12 June 2010

Saint Lawrence Seminary Celebrates 150 Years

Soon after arriving in the United States and establishing the first, permanent presence of Capuchins in the country, Bonaventure Frey and Francis Haas realized that if the fledging jurisdiction was to survive, it needed to recruit and train local vocations. So it was that in 1860 they opened a school for boys that would become known as Saint Lawrence Seminary. On 3 June 2010, the seminary celebrated the 150th anniversary of that courageous and prophetic decision.

That the seminary exists at all is fairly remarkable since most high school seminaries in the United States closed in the 1970's due to declining enrollments. A Chapter of the Province of Saint Joseph (Calvary) discussed just such an option, but decided to do everything in their power to keep the doors open. The enrollment in recent years has been about 200 students, which is lower than at the school's height, but higher than in the 70's and 80's. Although only a small percentage of Saint Lawrence Seminary's students eventually become priests or religious, all are formed to become leaders in the Church and in their communities. Numerous bishops, priests and brothers were among the alumni who attended the anniversary celebration. Some of those present for the celebration are shown in the picture below. They are (from left to right, with alumni indicated by *): Br John Celichowski*, Provincial Minister, Bishop Octavio Cisneros*, Auxiliary Bishop of Brooklyn, Bishop Joseph Perry*, Auxiliary Bishop of Chicago, Bishop Jerome Listecki, Bishop of Milwaukee, Bishop Richard Sklba, Auxiliary Bishop of Milwaukee, Bishop Paul Schmitz*, Apostolic Administrator of Bluefields (Nicaragua) and Br Dennis Druggan*, Rector of St Lawrence Seminary.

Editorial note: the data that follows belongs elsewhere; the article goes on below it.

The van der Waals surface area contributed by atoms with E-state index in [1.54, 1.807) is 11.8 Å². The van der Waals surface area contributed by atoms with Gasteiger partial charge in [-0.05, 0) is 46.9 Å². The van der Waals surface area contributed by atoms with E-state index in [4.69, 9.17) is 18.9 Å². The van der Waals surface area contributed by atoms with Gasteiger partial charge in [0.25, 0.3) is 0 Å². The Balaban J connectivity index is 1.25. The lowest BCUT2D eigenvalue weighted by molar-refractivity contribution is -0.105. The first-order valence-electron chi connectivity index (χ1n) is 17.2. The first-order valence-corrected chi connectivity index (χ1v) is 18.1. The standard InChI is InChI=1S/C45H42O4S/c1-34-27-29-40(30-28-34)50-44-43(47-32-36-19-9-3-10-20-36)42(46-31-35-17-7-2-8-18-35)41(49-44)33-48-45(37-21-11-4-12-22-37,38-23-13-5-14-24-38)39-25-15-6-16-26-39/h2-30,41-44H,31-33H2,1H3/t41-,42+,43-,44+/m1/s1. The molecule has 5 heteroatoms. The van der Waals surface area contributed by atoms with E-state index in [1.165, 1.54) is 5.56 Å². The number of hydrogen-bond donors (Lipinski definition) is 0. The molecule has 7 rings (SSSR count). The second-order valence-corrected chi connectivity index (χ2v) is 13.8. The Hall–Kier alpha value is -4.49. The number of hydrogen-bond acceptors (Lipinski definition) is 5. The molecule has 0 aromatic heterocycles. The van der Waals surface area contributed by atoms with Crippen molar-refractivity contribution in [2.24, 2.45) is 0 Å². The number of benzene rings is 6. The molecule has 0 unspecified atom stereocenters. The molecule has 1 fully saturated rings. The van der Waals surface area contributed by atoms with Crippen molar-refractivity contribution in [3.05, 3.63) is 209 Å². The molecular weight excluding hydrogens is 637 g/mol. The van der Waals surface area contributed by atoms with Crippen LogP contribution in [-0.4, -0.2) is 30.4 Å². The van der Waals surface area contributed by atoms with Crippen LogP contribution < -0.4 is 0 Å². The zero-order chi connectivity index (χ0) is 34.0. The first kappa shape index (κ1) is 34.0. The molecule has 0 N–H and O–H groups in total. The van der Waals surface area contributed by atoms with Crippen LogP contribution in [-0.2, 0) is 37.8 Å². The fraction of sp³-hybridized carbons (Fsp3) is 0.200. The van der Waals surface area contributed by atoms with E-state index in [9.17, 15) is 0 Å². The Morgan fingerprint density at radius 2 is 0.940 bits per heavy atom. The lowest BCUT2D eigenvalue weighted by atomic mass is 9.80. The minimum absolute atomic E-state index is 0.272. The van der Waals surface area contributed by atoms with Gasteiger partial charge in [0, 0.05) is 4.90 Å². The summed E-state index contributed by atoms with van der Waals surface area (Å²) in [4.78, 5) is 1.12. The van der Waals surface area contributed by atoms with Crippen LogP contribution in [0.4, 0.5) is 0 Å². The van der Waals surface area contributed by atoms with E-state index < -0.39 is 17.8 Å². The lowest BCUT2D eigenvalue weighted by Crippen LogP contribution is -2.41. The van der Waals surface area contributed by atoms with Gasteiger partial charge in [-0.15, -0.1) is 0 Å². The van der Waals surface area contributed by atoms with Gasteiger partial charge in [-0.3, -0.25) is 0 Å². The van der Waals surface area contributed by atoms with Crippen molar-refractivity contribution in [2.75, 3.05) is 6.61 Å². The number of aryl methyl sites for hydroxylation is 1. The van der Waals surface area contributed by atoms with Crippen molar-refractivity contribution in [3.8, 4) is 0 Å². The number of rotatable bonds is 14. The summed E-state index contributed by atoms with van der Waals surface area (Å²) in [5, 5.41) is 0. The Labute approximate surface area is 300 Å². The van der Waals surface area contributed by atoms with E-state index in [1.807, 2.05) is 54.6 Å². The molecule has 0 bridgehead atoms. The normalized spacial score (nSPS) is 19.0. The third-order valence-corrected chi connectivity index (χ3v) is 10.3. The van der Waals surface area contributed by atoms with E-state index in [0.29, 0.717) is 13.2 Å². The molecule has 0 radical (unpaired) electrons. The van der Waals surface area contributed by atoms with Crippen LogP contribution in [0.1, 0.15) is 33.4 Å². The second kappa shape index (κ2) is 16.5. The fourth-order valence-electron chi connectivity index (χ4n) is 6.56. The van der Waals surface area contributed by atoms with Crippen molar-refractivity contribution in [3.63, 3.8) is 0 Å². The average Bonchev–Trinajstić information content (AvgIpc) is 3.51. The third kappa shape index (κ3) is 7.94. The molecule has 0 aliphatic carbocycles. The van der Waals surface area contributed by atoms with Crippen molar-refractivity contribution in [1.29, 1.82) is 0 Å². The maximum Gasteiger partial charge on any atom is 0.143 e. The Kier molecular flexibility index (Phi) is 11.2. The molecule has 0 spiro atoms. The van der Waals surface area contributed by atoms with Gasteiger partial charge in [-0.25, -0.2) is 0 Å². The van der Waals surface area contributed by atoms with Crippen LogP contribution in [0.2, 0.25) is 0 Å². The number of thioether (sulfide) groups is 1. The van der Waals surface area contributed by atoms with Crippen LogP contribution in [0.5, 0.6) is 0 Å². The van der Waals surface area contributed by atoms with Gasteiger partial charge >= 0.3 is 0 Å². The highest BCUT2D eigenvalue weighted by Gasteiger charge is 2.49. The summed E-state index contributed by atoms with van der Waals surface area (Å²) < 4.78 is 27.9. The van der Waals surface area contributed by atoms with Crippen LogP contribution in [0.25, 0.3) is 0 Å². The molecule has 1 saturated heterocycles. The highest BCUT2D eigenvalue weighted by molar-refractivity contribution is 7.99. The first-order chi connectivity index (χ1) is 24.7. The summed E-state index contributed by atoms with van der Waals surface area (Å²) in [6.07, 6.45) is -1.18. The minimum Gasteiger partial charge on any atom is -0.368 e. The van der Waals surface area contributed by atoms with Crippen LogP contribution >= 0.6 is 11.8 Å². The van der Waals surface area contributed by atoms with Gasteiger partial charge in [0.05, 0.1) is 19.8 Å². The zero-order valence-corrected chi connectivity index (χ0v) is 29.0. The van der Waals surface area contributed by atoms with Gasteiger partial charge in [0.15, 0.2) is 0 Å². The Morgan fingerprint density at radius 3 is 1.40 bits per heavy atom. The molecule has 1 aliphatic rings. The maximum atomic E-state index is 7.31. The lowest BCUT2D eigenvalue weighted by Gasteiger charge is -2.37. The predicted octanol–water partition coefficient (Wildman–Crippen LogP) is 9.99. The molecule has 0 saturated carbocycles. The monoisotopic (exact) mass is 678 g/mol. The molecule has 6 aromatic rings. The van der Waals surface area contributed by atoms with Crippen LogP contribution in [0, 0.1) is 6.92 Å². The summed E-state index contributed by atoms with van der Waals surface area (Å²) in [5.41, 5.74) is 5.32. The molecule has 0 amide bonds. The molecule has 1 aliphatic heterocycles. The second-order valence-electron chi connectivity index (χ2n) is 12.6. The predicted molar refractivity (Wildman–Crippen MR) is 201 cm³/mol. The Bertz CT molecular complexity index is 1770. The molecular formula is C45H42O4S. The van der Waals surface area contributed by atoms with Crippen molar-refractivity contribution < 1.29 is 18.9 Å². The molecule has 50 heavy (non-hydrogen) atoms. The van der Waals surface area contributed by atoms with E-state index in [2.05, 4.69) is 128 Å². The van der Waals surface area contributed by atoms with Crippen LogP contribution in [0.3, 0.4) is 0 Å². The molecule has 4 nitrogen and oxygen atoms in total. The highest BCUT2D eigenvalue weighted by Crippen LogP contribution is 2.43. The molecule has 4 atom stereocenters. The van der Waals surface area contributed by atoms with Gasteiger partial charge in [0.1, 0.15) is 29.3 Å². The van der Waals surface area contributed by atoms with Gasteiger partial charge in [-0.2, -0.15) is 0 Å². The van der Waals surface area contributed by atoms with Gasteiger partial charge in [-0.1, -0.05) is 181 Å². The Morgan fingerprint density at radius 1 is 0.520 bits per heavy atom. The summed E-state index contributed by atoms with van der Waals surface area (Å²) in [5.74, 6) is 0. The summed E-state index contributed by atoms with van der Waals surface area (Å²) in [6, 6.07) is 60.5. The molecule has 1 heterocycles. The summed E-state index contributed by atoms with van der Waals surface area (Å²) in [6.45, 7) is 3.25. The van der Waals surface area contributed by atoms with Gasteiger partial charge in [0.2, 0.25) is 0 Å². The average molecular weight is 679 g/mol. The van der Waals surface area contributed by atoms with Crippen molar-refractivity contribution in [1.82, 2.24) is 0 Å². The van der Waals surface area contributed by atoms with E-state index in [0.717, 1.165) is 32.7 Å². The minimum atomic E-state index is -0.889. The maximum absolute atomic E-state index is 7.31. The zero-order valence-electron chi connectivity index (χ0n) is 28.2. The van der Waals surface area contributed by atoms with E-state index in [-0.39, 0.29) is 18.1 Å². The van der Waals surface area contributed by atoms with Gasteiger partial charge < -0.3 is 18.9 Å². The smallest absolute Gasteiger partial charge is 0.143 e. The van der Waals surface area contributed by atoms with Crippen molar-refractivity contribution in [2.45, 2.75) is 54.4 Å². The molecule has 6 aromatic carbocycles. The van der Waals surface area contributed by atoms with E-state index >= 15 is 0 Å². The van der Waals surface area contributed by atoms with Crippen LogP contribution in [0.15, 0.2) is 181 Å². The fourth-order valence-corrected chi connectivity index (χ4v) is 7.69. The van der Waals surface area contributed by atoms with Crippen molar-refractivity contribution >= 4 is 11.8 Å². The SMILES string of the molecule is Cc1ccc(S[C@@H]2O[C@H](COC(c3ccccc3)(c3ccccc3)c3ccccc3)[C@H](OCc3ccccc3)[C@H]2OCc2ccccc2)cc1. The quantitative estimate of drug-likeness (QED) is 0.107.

In my remarks, I mentioned that running an educational institution might appear to be a strange ministry for an Order whose founder viewed higher education with some suspicion and forbid his brothers to have any book other than the breviary. I recalled, however, something that Br Raniero Cantalamessa said at the International Chapter of Mats in 2009—that Franciscans were once known for their work of evangelizing the lost. Using biblical images, he said that we were once more fishermen than pastors. Given that youth are overrepresented among the unchurched today, the education of youth may be among the most Franciscan of all ministries.

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